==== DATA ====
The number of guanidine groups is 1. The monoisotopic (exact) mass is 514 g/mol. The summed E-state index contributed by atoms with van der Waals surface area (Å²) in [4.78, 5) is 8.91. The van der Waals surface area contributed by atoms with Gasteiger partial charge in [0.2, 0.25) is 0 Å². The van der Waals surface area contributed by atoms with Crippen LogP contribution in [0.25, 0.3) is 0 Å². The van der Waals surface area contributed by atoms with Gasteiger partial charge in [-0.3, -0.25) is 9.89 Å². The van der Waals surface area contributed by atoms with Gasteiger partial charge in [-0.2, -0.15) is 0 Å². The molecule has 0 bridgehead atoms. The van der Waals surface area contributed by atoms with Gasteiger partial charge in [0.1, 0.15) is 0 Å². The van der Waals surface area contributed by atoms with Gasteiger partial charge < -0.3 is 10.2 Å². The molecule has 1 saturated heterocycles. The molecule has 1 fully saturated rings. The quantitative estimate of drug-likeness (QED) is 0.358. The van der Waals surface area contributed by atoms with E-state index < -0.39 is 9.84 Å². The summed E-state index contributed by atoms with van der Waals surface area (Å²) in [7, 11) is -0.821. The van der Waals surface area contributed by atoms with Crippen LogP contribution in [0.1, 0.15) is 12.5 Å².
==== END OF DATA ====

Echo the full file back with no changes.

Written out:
The number of guanidine groups is 1. The monoisotopic (exact) mass is 514 g/mol. The summed E-state index contributed by atoms with van der Waals surface area (Å²) in [4.78, 5) is 8.91. The van der Waals surface area contributed by atoms with Gasteiger partial charge in [0.2, 0.25) is 0 Å². The van der Waals surface area contributed by atoms with Crippen LogP contribution in [0.25, 0.3) is 0 Å². The van der Waals surface area contributed by atoms with Gasteiger partial charge in [-0.3, -0.25) is 9.89 Å². The van der Waals surface area contributed by atoms with Gasteiger partial charge in [-0.2, -0.15) is 0 Å². The molecule has 0 bridgehead atoms. The van der Waals surface area contributed by atoms with Gasteiger partial charge in [0.1, 0.15) is 0 Å². The van der Waals surface area contributed by atoms with Gasteiger partial charge < -0.3 is 10.2 Å². The molecule has 1 saturated heterocycles. The molecule has 1 fully saturated rings. The quantitative estimate of drug-likeness (QED) is 0.358. The van der Waals surface area contributed by atoms with E-state index < -0.39 is 9.84 Å². The summed E-state index contributed by atoms with van der Waals surface area (Å²) in [7, 11) is -0.821. The van der Waals surface area contributed by atoms with Crippen LogP contribution in [0.1, 0.15) is 12.5 Å².